How were scientists able to determine the composition of other planets despite never having been there themselves to find out for sure?

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How were scientists able to determine the composition of other planets despite never having been there themselves to find out for sure?

In: Planetary Science

3 Answers

Anonymous 0 Comments

They *aren’t* sure.

One of common ways is to measure light; all materials reflect and absorb particular wavelengths of light. By measuring the leftover light, we can assume what materials it interacted with.

Anonymous 0 Comments

One way is a spectrograph. It essentially breaks light down (like one of those glass pyramids). By checking what sorts of wavelengths are most commonly being reflected and absorbed by something you’re pointing at (as well as a bunch of other things, like temperature) you can work out what materials it is made from.

Anonymous 0 Comments

The key concept to understand is that you can use the interactions of light with a substance (especially a gas) to identify what that substance consists of. This is because when atoms absorb a photon, it can cause one of the electrons in the atom to jump up to a higher energy level. Eventually that electron drops back down to the lower level, and when it does so, it emits a photon of the exact same energy. This is called an emission spectra, and you can use an instrument called a spectrograph to split the incoming light into different wavelengths, and you’ll see spectrum lines. Through a lot of work, scientists determined what lines form for each element, much like a fingerprint.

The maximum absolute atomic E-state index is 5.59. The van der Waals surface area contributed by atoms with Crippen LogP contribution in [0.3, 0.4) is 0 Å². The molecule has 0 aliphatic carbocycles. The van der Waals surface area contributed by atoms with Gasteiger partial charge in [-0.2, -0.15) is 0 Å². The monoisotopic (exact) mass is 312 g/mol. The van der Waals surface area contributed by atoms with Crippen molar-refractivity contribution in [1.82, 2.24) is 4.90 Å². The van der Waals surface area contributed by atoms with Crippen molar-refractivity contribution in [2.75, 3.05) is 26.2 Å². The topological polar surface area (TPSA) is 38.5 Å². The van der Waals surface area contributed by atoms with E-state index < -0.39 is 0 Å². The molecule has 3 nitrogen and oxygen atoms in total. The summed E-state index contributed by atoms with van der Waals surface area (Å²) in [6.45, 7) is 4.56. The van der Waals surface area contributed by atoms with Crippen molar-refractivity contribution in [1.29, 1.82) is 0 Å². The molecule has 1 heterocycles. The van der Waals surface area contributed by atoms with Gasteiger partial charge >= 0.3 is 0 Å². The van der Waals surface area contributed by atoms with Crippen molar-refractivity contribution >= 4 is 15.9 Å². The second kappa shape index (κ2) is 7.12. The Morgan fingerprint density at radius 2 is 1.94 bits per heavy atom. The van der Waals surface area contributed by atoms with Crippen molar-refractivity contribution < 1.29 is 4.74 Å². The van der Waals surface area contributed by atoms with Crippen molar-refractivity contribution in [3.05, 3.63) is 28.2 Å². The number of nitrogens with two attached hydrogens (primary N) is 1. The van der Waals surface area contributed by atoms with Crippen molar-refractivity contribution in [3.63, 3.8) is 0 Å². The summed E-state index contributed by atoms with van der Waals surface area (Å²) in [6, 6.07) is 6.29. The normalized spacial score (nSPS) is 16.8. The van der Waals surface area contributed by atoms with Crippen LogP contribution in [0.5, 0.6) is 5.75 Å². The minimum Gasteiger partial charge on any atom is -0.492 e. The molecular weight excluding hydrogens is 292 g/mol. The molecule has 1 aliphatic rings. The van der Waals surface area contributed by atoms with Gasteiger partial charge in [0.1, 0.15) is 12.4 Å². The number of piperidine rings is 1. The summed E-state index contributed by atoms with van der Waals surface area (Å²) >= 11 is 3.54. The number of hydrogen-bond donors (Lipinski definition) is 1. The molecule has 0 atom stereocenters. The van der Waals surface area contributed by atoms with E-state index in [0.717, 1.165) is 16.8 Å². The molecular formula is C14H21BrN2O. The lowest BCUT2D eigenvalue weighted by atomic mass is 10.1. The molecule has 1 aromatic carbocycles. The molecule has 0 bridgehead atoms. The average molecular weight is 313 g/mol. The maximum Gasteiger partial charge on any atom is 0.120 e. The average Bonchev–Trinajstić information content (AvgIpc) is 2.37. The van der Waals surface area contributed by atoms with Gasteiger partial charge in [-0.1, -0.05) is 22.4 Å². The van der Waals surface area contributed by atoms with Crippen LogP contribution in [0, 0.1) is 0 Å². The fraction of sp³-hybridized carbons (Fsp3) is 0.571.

This is how we discovered helium. We detected it from solar light.

Now, if you have light passing through the atmosphere of a planet, you end up with an absorption spectrum, where instead of lines of light, you get black lines. This is how JWST is analyzing the planets of transiting exoplanets (but we do have to filter out the spectrum caused by the star itself). While the planet is passing in front of the star, some of the light gets absorbed. But in much the same fashion, we can use the “fingerprints” we’ve taken of the elements to detect what elements are present in the exoplanet’s atmosphere.